I’m interested to see the suggestions that come out of the #teacher5aday slow chat. So to get us started here are my suggestions for making marking manageable.

Plan Your Marking

One of the greatest challenges I faced as an Assistant Head was juggling my role as a full time class teacher with my leadership responsibilities. In an attempt to maintain some sanity, I created planning rotas for maths and English. No they weren’t always kept to, but more often than not I could get all my marking done between 7am-8:30am and 3:30pm – 6:00pm at school. Other than test papers, I never took marking home at the weekends.

Make planning for marking part of your weekly PPA session. Look at the week ahead and the lessons you have planned. Then look at your diary and look at everything you’re doing next week: clubs, INSET, parent workshops, staff meetings, social events (yes, they count.)

Now back to the lesson plans. If one of the lessons requires you to have marked the first drafts of their stories in detail – don’t pencil that first draft lesson in for Monday when you have both INSET and Dance Club. Schedule “heavy marking” days in and write them in your diary so you know not to take on too many extra-curricular activities on those days.

Obviously your marking plan should not guide the learning and sometimes a particular piece of work will HAVE to be done on a day when it’ll be difficult to get it marked but, for the most part, you can plan your marking so it is manageable.

Verbal Feedback

Marking is just one of a variety of types of feedback and arguably not even the most effective for some pieces of work. Verbal feedback allows for a dialogue. The child can explain to you exactly what they haven’t understood and you can respond immediately. You or the child can make notes in the child’s book as you feedback so they have a few prompts to guide them once they return to work.

Verbal feedback can happen one-to-one during the lesson or, having looked at their books, by taking a small group who made similar mistakes last lesson and going through their work with them.

Live Marking

Live marking is similar to verbal feedback but can be done with the whole class rather than one on one. This works well with grammar exercises, calculations and short answer questions. The questions go up on the board and you go through them one by one – occasionally choosing a pair of children to explain the answer or the method. The children can mark their own work as they go and add in their own corrections.

The advantage of Live Marking is that you can get a whole set of books marked during the lesson and all children having the chance to discuss the answer, ask questions about the things they didn’t understand. Something to bear in mind is that this sort of marking takes time. We’re talking 10/15 minutes of the lesson. If you marked like this every lesson children wouldn’t be producing enough work for marking to be an issue in the first place but used occasionally it can be very effective.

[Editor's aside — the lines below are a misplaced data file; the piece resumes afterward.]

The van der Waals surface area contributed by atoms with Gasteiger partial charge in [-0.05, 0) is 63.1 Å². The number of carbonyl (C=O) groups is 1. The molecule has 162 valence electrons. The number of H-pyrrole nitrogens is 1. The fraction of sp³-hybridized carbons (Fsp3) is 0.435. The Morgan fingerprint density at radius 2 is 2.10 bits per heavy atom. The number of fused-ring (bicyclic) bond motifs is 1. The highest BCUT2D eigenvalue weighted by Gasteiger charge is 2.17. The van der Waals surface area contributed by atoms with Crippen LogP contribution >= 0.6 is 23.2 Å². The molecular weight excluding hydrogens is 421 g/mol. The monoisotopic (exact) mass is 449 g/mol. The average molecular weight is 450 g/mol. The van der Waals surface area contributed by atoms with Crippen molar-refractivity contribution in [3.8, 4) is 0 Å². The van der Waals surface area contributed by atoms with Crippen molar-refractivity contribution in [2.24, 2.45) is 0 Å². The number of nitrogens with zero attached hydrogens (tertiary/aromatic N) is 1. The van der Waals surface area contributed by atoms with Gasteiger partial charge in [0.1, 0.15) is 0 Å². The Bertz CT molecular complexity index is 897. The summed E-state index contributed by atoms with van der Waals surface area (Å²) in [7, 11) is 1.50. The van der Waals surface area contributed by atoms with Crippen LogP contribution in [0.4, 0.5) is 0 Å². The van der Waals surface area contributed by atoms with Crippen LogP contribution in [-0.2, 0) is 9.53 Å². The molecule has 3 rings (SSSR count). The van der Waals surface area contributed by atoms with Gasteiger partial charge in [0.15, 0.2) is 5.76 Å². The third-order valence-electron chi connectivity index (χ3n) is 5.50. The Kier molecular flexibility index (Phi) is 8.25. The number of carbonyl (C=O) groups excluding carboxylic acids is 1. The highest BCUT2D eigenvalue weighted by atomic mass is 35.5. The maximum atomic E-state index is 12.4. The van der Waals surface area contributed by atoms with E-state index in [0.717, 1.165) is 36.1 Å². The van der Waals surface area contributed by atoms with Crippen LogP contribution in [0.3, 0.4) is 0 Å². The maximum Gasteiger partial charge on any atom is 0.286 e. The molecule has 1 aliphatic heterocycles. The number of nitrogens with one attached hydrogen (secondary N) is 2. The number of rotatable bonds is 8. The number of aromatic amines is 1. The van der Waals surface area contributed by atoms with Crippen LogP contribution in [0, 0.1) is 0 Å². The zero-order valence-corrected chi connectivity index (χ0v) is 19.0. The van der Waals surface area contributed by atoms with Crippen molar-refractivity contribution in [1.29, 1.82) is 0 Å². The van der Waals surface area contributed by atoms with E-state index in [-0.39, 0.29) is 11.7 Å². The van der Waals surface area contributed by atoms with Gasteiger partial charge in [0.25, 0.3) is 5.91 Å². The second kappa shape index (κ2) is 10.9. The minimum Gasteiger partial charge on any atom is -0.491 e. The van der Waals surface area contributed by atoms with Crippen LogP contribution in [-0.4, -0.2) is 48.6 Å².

Peer Marking

Peer marking takes a lot of training but, done properly, it can be very valuable. I’ve seen effective peer marking in Year 2 and even peer “critique” in Year 1 where they go around and say what they like and what could be improved about the work on their table. Peer marking can work with the same sort of tasks as Live Marking – short answers that are either right or wrong. When it comes to more complex investigations or extended pieces of writing the quality of peer marking relies too heavily on the pupil’s knowledge.

A little tip: in the first week of a new school year mark a piece of shared writing as class and whilst you’re doing this create a “Class Marking Policy.” This could be an agreed list of symbols that you can all use. Keep those symbols on the wall all year and the children can then use this marking policy during peer marking.

Speak Up

Views about marking are changing. Last month Ofsted released a clarification document challenging the idea that they expect in depth marking@

oftsed-marking

Similarly, the Workload Review concluded that, “If the hours spent do not have the commensurate impact on student progress, stop [doing] it.” Spread the word: it isn’t about endless, in depth notes on children’s work it’s about effective feedback – the sort that will actually help the children learn.

If the last two comments you’ve left in Amber’s book are all about using captial letters and fulls stops, complete with a next step task for her to practise them, and two pages later she isn’t using capital letters and full stops – change your approach. Stop setting it as a next step and find some time during the lesson to go through sentence punctuation with her.

If your school’s policy is still demanding twelve “next steps” a week, written in nineteen different colours and adorned with post-its, stamps, and stickers then it’s time to start the conversation about marking in your school. You don’t have to have be in a leadership role to evoke change. So whether it’s at the next staff meeting, or just during a casual discussion in the staff room don’t be afraid to ask the question, “Does anyone else think we could be marking differently?”


 

The #teacher5aday slow chat on workload and marking will be taking place on Tuesday 10th January 2017. The discussions will take place on Twitter both before and after school. Take part by following the #Teacher5aday #SlowChat4 hashtags and share your ideas, thoughts and suggestions. You can find more information on the Slow Chat week here. Here are the questions we’ll be discussing on the day:

1) How much time do you spend marking each week? When and where do you mark?

2) What are the barriers to making marking manageable?

3) How can we overcome these?

4) If you were writing your school’s feedback policy from scratch what would it look like?

5) Is your marking monitored by SLT?

6) What tips/strategies have you got for teachers struggling to keep on top of their marking?

I’m looking forward to chatting with you all.

slowchat4